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The TUC has recently been holding regional workshops countrywide to raise the awareness of the menopause and its impact on women in the workplace and what action trade unions can take to support members and encourage employers to make adjustments and to recognise their responsibilities in ensuring conditions in the workplace don’t make matters worse. This is increasingly needed as the number of women in the workplace is at the highest ever, especially within the public sector, coupled with the fact that women are having to work longer. TUC figures state that over 3.5 million women in the workplace are over the age of 50.

What is the menopause?

The menopause is a natural part of ageing that usually occurs between 45 and 55 years of age, as a woman’s oestrogen levels decline and marks the time when a woman’s periods stop. It usually happens between the ages of 45 and 55 and the average age for a woman to reach the menopause in the UK is 52.  A woman is said to have reached the menopause once she has not had a period for one year.  After this point, she can be described as post-menopausal.  Around 1 in 100 women experience the menopause before 40 years of age.


During the time leading up to the menopause the changes that are associated with the menopause begin. Some women experience almost no symptoms but around 80 per cent do experience noticeable changes and of these, 45 per cent find their symptoms difficult to deal with. The most common symptoms are hot flushes, night sweats and irritability.  They can also include: osteoporosis, joint pain, weight gain, hair loss, irregular periods, lowered sex drive, mental fragility including memory loss, anxiety, sleep deprivation, cardiovascular problems including palpitations, facial hair, loss of fertility, dryness of skin, eyes, vagina.

Workplace issues

A TUC survey showed that many women found they were little prepared for the arrival of the menopause, and even less equipped to manage its symptoms at work. Over half had not disclosed their symptoms to their manager.  Although workplaces differ, the following can all impact on the ability of women to deal with the symptoms listed above: shared windows, poor ventilation, no access to temperature control, travel, access to facilities, lone working, shift work, uniforms that do not use natural fibres, stress, access to water, lack of ability to take breaks, lack of training and awareness.


The main employment laws pertaining to the menopause are:

Health and safety at work

2010 Equality Act

The Health and Safety at Work Act requires employers to ensure the health safety and welfare of their employees; also they have a duty not to discriminate against employees due to gender and age under the Equalities Act.

Case Law – there have been 3 cases brought to employment tribunal all of them under Equalities legislation, two out of three found in favour of worker/union.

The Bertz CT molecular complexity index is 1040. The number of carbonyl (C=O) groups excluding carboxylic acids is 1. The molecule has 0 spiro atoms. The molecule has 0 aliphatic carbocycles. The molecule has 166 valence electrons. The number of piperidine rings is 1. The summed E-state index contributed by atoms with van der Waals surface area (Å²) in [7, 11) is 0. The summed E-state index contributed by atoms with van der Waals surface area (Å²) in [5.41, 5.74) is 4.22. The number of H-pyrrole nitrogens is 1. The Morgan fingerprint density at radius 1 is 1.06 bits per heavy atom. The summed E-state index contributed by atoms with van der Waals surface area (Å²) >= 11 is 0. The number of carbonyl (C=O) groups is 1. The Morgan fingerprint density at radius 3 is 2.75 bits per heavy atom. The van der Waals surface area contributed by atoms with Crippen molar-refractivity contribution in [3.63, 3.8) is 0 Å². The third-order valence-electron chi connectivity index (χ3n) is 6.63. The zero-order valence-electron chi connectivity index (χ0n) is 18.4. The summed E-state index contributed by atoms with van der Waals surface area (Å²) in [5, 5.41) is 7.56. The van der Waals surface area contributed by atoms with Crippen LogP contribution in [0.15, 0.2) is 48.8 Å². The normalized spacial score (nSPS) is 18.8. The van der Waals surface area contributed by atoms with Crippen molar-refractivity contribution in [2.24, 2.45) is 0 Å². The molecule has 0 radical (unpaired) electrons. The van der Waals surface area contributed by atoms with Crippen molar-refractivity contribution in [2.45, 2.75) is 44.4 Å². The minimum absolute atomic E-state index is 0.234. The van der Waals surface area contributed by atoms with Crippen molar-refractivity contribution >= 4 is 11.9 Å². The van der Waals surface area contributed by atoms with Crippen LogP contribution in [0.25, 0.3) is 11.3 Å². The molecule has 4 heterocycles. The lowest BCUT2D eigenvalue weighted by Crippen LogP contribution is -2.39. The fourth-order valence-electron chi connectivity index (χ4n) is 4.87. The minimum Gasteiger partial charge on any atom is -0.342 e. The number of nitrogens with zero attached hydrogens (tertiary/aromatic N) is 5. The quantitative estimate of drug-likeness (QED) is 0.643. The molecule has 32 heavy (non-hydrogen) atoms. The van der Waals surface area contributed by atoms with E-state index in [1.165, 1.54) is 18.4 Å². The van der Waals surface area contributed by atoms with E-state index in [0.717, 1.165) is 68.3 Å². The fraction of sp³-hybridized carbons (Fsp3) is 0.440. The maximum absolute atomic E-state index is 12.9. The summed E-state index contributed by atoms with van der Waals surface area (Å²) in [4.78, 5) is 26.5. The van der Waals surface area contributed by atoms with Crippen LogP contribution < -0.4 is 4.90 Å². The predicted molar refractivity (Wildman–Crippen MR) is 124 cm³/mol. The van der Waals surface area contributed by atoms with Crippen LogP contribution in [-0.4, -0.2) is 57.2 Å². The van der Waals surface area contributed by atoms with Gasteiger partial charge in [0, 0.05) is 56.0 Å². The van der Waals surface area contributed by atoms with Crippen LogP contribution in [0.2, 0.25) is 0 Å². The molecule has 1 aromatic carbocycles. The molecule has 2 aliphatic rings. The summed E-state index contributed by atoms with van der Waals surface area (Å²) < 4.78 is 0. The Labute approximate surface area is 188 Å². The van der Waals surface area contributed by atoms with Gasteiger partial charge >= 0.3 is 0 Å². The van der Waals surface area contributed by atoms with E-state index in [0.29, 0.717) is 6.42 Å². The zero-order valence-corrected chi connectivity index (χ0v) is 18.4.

What can employers do?

The case for employers supporting women in the workplace going through the menopause should not just be seen through a legal perspective there are sound economic reasons and also a duty of care and corporate social responsibility reasons.  The latter relates to the need to ensure that mid-life women have the highest possible quality of working life, and are able to work for as long as they choose, unimpeded by menopause-related difficulties.  And menopause symptoms can affect performance at work, contributing to higher sickness absence. If a woman has to leave work because of her symptoms, replacing her costs as well as the benefits of retaining expertise and experience.

.  The TUC makes a number of recommendations that include the following:

  • ensure that all line managers have been trained to be aware of how the menopause can affect working women and what adjustments may be necessary to sup ort them
  • as part of a wider occupational health awareness campaign, issues such as the menopause are

highlighted so all staff know that the employer has a positive attitude to the issue, and that it is not something that women should feel embarrassed about.

  • Policy and guidance on how to deal with the menopause should be freely available in the workplace.

What can unions do?

  • raise this issue with employers and work jointly to deliver awareness raising activities in the workplace
  • challenge them when adjustments are not being made
  • share learning amongst all stewards and branch officers
  • inform members by newsletters, social media, and other methods


Further information

Dr Louise Newson: https://www.menopausedoctor.co.uk/

TUC: https://www.tuc.org.uk/sites/default/files/TUC_menopause_0_0.pdf.

Unison: https://menopausesupport.co.uk/?p=1675


ACAS: will be providing guidance on Menopause and workplace in 2019


There are fairly simple support mechanisms that may be introduced to ease problematic menopausal symptoms at work. Strategies include obtaining fans, adjusting working hours, taking precautionary measures such as wearing layers of clothes, and having a change of clothes at work. Some women use hormone replacement therapy (HRT) to help cope with the more troublesome symptoms. In addition, more general strategies such as altering their diet, trying to sleep longer at weekends, doing more exercise, wearing layers of clothing help symptoms.